In Florida, there is a presumption in the law that the car from behind is at fault; however, that presumption can be rebutted.
First, it is possible that the car in the front backs into the car from behind, causing the accident. If those are the facts, then the car in front is at fault.
Second, there are some common scenarios that may lead to fault on the car in front. If that car suddenly stops, then it may bear some fault. Further, if the car suddenly switches into the lane and then is hit from behind, again a jury may find that car in front to bear some fault.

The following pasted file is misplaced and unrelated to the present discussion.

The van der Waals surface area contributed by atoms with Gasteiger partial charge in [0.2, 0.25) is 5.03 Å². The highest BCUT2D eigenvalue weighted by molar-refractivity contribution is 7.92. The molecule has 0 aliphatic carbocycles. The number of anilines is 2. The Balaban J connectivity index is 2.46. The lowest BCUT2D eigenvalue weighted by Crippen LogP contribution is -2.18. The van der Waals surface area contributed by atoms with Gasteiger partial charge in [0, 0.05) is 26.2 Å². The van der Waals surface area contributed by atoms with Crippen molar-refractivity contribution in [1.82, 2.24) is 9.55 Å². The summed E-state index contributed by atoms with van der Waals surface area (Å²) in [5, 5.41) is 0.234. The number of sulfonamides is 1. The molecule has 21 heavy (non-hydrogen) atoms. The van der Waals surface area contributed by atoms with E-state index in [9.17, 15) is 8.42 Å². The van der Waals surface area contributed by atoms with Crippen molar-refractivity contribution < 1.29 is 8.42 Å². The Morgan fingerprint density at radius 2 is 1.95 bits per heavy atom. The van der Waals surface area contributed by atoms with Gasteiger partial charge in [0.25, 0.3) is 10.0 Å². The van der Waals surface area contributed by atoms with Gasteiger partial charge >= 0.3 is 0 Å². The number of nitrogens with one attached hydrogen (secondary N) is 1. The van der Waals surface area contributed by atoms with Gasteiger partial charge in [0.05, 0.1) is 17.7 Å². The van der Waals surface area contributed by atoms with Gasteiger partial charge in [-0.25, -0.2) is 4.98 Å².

As discussed in other posts, Florida is a pure comparative fault state. Thus, a jury can apportion fault (80 percent/20 percent, 70 percent/30 percent, etc.) between the parties. However, in the most common rear end collision where one car is stopped (at a light, for example) and another car crashes into it from behind, that scenario generally there is 100 percent fault on the car from behind.